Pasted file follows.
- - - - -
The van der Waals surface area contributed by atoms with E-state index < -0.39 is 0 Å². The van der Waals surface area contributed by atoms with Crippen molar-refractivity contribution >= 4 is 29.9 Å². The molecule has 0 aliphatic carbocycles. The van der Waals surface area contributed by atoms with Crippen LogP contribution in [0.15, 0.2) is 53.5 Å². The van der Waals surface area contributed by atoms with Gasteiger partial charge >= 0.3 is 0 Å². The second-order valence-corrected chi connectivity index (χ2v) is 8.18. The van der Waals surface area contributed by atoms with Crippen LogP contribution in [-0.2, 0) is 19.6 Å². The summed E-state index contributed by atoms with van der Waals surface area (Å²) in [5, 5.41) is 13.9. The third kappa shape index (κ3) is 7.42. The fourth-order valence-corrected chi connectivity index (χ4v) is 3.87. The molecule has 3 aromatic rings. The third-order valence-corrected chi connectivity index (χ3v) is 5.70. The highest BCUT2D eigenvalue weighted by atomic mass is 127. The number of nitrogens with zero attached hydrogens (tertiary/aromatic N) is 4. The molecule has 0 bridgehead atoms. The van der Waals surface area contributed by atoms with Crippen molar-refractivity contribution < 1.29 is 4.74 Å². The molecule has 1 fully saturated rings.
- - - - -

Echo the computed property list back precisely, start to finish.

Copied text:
The van der Waals surface area contributed by atoms with E-state index < -0.39 is 0 Å². The van der Waals surface area contributed by atoms with Crippen molar-refractivity contribution >= 4 is 29.9 Å². The molecule has 0 aliphatic carbocycles. The van der Waals surface area contributed by atoms with Crippen LogP contribution in [0.15, 0.2) is 53.5 Å². The van der Waals surface area contributed by atoms with Gasteiger partial charge >= 0.3 is 0 Å². The second-order valence-corrected chi connectivity index (χ2v) is 8.18. The van der Waals surface area contributed by atoms with Crippen LogP contribution in [-0.2, 0) is 19.6 Å². The summed E-state index contributed by atoms with van der Waals surface area (Å²) in [5, 5.41) is 13.9. The third kappa shape index (κ3) is 7.42. The fourth-order valence-corrected chi connectivity index (χ4v) is 3.87. The molecule has 3 aromatic rings. The third-order valence-corrected chi connectivity index (χ3v) is 5.70. The highest BCUT2D eigenvalue weighted by atomic mass is 127. The number of nitrogens with zero attached hydrogens (tertiary/aromatic N) is 4. The molecule has 0 bridgehead atoms. The van der Waals surface area contributed by atoms with Crippen molar-refractivity contribution < 1.29 is 4.74 Å². The molecule has 1 fully saturated rings.